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Dementia care in nursing homes
Nursing home visitors may see it as soon as they walk in the front door. Residents sit listlessly in wheelchairs or doze off in front of TVs, unable to communicate with others or show much interest in anything around them. They’re in their own worlds.
This disengagement too often stems partially from the misuse of antipsychotic drugs to address the troublesome behavior that sometimes comes with dementia -- the aggressiveness toward others, the resistance to care, the wandering at night.
A recent Medicare study found that 40 percent of nursing home residents with dementia were receiving antipsychotic drugs despite the fact that they hadn’t been diagnosed with psychosis. Seventeen percent were given daily doses that exceeded recommended levels.
Especially in nursing homes where the staff may feel overworked, giving powerful sedatives to unruly residents becomes an easy alternative to more time-consuming responses, like personally calming dementia patients and turning their attention elsewhere.
Not only are the antipsychotics needlessly drugging some nursing home residents, they also can have serious, even life-threatening side effects. The Food and Drug Administration warns that the medications can increase the risk of death for elderly patients with dementia.
Calling the problem a significant challenge, government regulators and industry officials are banding together to curb the inappropriate use of chemical restraints in nursing homes, just as they successfully joined years ago to curb the overuse of physical restraints.
The Centers for Medicare & Medicaid Services has launched the Partnership to Improve Dementia Care, a coalition of regulators, nursing homes, advocacy groups, and caregivers that will safeguard nursing home residents from unwarranted antipsychotic drugs.
The partnership represents an unprecedented marshaling of public and private resources toward this issue. Its aim is to reduce the use of antipsychotics by 15 percent by year’s end and by larger percentages in future years until it eliminates the problem.
Antipsychotic drugs may be deemed appropriate in some circumstances, based on clinical assessments. But they shouldn’t always be the first option for nursing home staff trying to calm residents. Nor should their use last any longer than medically necessary.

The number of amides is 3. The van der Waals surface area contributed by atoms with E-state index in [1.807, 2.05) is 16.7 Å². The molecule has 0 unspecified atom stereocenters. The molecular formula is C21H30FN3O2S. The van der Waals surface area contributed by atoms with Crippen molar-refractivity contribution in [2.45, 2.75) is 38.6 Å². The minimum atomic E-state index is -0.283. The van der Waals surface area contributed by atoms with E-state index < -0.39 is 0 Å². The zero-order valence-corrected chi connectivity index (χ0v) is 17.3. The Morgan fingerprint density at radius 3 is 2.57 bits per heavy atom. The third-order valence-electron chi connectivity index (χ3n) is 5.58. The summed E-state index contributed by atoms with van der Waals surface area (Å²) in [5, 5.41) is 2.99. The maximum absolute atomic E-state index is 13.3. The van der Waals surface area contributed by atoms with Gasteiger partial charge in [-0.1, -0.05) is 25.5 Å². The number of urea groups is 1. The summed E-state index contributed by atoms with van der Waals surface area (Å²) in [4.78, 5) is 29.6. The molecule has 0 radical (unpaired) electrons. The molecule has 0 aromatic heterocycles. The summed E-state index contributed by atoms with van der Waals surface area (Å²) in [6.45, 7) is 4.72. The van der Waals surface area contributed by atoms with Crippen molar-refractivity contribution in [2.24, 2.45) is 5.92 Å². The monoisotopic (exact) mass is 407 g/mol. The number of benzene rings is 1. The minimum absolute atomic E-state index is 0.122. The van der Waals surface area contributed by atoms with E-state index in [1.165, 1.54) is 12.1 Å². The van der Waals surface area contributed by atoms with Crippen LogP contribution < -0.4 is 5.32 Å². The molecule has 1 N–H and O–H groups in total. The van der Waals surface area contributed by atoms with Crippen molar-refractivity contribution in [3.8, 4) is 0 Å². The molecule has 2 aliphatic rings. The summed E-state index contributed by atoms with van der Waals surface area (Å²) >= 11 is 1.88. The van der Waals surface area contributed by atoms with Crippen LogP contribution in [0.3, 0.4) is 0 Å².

The new national initiative will raise public awareness of antipsychotics’ misuse, improve regulatory oversight, and, most important of all, train nursing home workers how to care for aggressive or agitated patients without resorting to drugs.
CMS will post data on each nursing home’s use of antipsychotic drugs starting in July on its Nursing Home Compare website -- medicare.gov/nhcompare -- and will regularly update the information.
Nursing Home Compare is a useful tool for families researching long-term care options. The new statistics on antipsychotics’ use are likely to prompt families to ask about medication practices as they visit nursing homes they are considering for parents or other relatives.
Medicare also is improving the training of nursing home inspectors so they can better identify inappropriate medication use. As a long-standing condition of receiving Medicare payments, nursing homes must comply with federal rules against unnecessary drug use.
Most significantly, CMS is working with associations of nursing homes, physicians, nurses, pharmacists, and others to make them more aware of non-drug alternatives. As just one example, “Hand in Hand,” a DVD to help train nursing assistants, will be distributed this summer.
Some nursing homes are already teaching their caregivers a more hands-on approach to reassuring dementia patients -- one that includes individualized activities, like exercises or walks outdoor. The coalition’s goal is to spread that message throughout the industry.
One in eight older Americans suffers from dementia. As the new public-private partnership understands, finding better ways to care for them without relying on antipsychotic drugs will improve the quality of life for hundreds of thousands of nursing home residents.
Bob Moos is the public affairs specialist with the Centers for Medicare and Medicaid Services, Region 6.
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